Feds release LNG impact report

| Print |  Email
Tuesday, July 01, 2008

ASTORIA In a move that exemplifies the growing rift both within and without Oregon state government over liquefied natural gas terminals, the Federal Energy Regulatory Commission in June gave an environmental endorsement to a proposed project on the Columbia River. Days later, Oregon utility regulators said that importing LNG would be good for the region, despite an earlier DEQ report that came to the opposite conclusion.

Project backer Houston-based NorthernStar Natural Gas applauded the thumbs up as confirmation of what it calls a “salmon friendly” terminal. Gov. Ted Kulongoski, however, slammed FERC, saying in a statement that the agency was “irresponsibly considering this project only from the supply-side of the marketplace.”

The proposed $700 million terminal, which would sit 20 miles upriver from Astoria, would rewarm supercooled natural gas brought in by ship and then transport the gas via pipeline to markets in Oregon and California.

NorthernStar has spent the past five years developing a biological assessment and mitigation plan, which includes $56 million worth of salmon habitat restoration.

FERC’s analysis is not final approval for the project but it is an important procedural step, and it’s highly likely that environmental groups will challenge it. Or the challenge could come from the state, should it find problems after reviewing FERC’s findings.

NorthernStar also finds itself being attacked by citizen groups that are concerned about the environmental and land-use impact of the terminal and pipeline, and by Oregon’s Department of Energy, which says the state can better address its energy needs by importing gas from others states.

Spokesman Charles Deister says NorthernStar has tried to address every issue in its own studies. “All I can do is point to our extensively detailed record,” he says.


ABRAHAM HYATT


To comment, email This e-mail address is being protected from spambots. You need JavaScript enabled to view it .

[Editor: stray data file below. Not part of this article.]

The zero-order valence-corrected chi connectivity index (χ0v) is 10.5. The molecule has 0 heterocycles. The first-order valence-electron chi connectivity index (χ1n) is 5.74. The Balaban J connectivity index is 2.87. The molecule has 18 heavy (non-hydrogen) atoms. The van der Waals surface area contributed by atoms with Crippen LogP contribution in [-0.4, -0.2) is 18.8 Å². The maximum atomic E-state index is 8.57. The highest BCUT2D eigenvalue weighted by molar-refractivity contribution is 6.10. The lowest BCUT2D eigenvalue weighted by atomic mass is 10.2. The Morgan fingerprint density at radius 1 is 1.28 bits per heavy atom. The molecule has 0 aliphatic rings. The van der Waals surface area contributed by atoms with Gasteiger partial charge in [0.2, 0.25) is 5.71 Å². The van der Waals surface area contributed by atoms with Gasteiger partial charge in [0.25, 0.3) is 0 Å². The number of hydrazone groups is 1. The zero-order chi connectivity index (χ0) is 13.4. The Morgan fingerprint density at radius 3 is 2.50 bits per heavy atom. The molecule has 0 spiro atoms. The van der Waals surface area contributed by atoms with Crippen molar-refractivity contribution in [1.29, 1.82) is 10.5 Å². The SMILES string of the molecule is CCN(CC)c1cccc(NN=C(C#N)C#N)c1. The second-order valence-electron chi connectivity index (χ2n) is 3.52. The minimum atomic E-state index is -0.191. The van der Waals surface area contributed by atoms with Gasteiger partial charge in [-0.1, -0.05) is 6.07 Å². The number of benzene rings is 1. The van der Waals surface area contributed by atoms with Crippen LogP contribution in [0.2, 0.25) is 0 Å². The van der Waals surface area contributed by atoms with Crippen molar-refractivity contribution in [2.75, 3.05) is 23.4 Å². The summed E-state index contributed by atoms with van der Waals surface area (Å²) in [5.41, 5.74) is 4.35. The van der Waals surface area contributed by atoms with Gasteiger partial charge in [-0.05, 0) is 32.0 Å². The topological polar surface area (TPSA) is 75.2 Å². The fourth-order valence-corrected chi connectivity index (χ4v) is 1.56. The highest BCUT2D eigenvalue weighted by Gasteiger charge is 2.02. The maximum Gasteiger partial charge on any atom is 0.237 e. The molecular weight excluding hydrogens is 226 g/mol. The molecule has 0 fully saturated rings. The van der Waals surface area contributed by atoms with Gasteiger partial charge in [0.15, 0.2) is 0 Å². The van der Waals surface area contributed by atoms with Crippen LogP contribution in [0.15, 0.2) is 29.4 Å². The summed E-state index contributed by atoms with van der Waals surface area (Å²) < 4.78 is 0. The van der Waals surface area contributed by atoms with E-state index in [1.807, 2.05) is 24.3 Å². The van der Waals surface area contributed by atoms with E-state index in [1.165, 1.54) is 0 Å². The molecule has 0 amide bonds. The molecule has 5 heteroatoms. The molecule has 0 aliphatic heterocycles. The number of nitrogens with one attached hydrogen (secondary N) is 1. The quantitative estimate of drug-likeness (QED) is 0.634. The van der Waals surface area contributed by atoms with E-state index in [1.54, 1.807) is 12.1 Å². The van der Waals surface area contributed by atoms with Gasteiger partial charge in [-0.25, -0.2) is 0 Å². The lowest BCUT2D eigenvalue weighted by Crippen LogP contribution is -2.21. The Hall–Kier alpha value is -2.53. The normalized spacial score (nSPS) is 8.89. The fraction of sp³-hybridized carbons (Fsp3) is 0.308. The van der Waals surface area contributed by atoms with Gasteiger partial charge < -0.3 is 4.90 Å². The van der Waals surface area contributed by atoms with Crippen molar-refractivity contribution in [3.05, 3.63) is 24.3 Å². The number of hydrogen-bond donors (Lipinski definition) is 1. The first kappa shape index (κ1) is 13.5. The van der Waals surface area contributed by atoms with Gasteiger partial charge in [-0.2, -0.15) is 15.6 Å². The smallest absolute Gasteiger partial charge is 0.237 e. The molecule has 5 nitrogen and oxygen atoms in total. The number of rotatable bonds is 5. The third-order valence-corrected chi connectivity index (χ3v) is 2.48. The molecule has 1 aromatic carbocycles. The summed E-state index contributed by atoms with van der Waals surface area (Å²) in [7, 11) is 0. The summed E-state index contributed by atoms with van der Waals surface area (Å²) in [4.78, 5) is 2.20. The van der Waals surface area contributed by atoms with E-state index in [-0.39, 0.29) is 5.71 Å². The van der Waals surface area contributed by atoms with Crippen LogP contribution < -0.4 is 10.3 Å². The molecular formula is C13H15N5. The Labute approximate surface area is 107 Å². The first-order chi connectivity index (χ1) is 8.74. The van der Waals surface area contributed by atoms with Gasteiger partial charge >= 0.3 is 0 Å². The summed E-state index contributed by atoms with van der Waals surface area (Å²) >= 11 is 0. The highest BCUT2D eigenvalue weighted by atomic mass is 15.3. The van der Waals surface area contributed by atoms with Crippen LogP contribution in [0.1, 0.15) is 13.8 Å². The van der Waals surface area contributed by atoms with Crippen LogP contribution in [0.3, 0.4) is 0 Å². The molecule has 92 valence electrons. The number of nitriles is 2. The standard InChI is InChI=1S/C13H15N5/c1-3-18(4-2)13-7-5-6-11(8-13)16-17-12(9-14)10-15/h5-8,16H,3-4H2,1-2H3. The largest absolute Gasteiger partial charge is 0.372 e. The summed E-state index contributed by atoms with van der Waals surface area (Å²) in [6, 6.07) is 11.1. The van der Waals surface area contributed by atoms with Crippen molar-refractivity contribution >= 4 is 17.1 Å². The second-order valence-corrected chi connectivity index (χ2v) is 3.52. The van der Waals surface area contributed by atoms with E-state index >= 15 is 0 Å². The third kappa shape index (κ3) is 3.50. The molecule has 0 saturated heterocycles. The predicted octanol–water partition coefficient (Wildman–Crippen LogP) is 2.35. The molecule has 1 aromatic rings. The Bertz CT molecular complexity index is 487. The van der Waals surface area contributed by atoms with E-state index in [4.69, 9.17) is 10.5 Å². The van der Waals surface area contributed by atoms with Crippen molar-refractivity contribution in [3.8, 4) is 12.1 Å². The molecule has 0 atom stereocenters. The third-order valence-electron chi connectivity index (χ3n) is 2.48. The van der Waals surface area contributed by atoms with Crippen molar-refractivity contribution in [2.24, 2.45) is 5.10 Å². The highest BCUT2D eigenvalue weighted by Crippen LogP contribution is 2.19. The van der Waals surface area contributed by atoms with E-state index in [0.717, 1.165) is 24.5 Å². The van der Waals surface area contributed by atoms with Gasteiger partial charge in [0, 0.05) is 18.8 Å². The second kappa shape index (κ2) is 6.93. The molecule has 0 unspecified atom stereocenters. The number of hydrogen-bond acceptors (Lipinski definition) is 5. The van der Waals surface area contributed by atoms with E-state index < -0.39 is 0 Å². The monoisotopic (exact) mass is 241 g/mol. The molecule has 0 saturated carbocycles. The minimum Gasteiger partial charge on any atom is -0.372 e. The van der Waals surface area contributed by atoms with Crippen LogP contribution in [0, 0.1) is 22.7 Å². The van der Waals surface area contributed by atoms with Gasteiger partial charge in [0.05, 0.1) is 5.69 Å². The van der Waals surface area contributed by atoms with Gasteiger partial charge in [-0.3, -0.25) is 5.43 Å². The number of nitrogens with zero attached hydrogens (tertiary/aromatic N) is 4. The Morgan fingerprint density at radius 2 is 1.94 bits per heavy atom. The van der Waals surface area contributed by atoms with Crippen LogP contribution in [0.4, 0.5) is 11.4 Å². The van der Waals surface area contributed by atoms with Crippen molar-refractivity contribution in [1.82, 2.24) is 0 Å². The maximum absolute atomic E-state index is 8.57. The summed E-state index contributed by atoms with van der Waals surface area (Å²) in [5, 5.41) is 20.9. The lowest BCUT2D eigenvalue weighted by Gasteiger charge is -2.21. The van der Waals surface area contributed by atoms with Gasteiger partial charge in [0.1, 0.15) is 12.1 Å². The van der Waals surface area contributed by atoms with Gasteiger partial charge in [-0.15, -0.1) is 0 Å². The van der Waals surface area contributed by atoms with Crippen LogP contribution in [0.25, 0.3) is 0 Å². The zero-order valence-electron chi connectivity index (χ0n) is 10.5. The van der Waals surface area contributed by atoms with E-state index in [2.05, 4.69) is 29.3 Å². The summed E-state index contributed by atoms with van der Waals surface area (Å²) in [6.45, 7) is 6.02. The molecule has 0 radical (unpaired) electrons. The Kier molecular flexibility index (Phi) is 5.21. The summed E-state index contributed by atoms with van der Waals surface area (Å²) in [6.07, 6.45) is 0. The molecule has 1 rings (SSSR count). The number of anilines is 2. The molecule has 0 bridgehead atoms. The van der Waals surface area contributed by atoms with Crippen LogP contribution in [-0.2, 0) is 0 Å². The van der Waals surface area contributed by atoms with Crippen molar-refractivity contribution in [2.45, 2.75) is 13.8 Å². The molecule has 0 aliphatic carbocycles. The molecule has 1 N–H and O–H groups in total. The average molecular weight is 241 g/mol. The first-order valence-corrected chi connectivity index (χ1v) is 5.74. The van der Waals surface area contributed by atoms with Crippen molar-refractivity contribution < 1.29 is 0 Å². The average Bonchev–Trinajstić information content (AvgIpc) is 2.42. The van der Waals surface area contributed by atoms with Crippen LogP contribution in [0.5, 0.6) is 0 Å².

More Articles

Help Wanted: Poached Jobs aids restaurateurs

March 2015
Friday, February 20, 2015
BY JACOB PALMER | OB DIGITAL NEWS EDITOR

“We thought there was room for something new.”


Read more...

Editor's Letter: Tortoise and the Hare

February 2015
Monday, January 26, 2015

The day after this issue goes to press, the city of Medford will host its annual business conference. The event features Minoli Ratnatunga, co-author of the Milken Institute’s annual “Best-Performing Cities” report. Preliminary data suggests that Medford is likely to retain its No. 1 ranking among best-performing small cities for having a higher concentration of high-tech firms than the national average. 


Read more...

Nuclear fingerprints

March 2015
Tuesday, February 24, 2015
BY LINDA BAKER | OB EDITOR

At Oregon State University, a 21st century version of the bad dream — nuclear terrorism — is alive and well. This winter, the Department of Nuclear Physics and Radiation Health Physics created a new interdisciplinary graduate emphasis in nuclear forensics, a Sherlock Holmes-sounding program that aims to identify how and where confiscated nuclear and radiological materials were created.


Read more...

Carbon Power

February 2015
Tuesday, January 27, 2015
BY LINDA BAKER

Researchers in a multitude of disciplines are searching for ways to soak up excess carbon dioxide, the compound that contributes to global warming.


Read more...

How a Utah-based essential oils company cornered the Oregon market

March 2015
Friday, February 20, 2015
BY AMY MILSHTEIN | OB CONTRIBUTOR

Multilevel marketing, health claims and zyto scanner biofeedback machines: How dōTERRA thrives in Oregon. 


Read more...

The Carbon Calculus

February 2015
Friday, January 23, 2015
BY KIM MOORE | OB RESEARCH EDITOR

Carbon pricing is gaining momentum in Oregon, sparking concern for energy-intensive businesses — but also opportunity to expand a homespun green economy.


Read more...

MBA Perspective

February 2015
Tuesday, January 27, 2015
BY KIM MOORE

Robin Anderson, dean of the Pamplin School of Business, University of Portland: "You need people who are comfortable leading in ambiguity."


Read more...
Oregon Business magazinetitle-sponsored-links-02
SPONSORED LINKS